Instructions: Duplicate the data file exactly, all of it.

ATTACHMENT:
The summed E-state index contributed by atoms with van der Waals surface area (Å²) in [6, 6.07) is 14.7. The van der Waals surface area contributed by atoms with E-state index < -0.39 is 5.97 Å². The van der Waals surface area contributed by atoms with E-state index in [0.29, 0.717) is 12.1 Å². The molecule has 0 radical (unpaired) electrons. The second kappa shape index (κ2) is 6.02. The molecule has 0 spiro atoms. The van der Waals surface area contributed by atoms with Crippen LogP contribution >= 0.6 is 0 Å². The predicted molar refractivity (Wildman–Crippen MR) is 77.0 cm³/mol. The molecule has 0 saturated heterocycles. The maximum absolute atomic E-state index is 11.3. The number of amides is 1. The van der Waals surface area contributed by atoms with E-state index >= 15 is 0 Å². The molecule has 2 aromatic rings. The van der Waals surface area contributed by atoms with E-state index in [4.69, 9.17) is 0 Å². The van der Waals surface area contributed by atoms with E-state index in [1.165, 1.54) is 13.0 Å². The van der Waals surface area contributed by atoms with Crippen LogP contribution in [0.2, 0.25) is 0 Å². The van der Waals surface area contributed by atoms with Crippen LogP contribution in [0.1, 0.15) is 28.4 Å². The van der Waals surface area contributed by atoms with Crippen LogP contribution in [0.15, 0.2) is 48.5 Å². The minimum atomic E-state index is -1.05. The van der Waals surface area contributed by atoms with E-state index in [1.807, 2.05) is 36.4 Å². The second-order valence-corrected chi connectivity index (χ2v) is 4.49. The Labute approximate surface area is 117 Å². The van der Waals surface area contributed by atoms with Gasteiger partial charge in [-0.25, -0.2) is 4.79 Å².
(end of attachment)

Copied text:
The summed E-state index contributed by atoms with van der Waals surface area (Å²) in [6, 6.07) is 14.7. The van der Waals surface area contributed by atoms with E-state index < -0.39 is 5.97 Å². The van der Waals surface area contributed by atoms with E-state index in [0.29, 0.717) is 12.1 Å². The molecule has 0 radical (unpaired) electrons. The second kappa shape index (κ2) is 6.02. The molecule has 0 spiro atoms. The van der Waals surface area contributed by atoms with Crippen LogP contribution >= 0.6 is 0 Å². The predicted molar refractivity (Wildman–Crippen MR) is 77.0 cm³/mol. The molecule has 0 saturated heterocycles. The maximum absolute atomic E-state index is 11.3. The number of amides is 1. The van der Waals surface area contributed by atoms with E-state index >= 15 is 0 Å². The molecule has 2 aromatic rings. The van der Waals surface area contributed by atoms with E-state index in [4.69, 9.17) is 0 Å². The van der Waals surface area contributed by atoms with E-state index in [1.165, 1.54) is 13.0 Å². The van der Waals surface area contributed by atoms with Crippen LogP contribution in [0.2, 0.25) is 0 Å². The van der Waals surface area contributed by atoms with Crippen LogP contribution in [0.1, 0.15) is 28.4 Å². The van der Waals surface area contributed by atoms with Crippen LogP contribution in [0.15, 0.2) is 48.5 Å². The minimum atomic E-state index is -1.05. The van der Waals surface area contributed by atoms with E-state index in [1.807, 2.05) is 36.4 Å². The second-order valence-corrected chi connectivity index (χ2v) is 4.49. The Labute approximate surface area is 117 Å². The van der Waals surface area contributed by atoms with Gasteiger partial charge in [-0.25, -0.2) is 4.79 Å².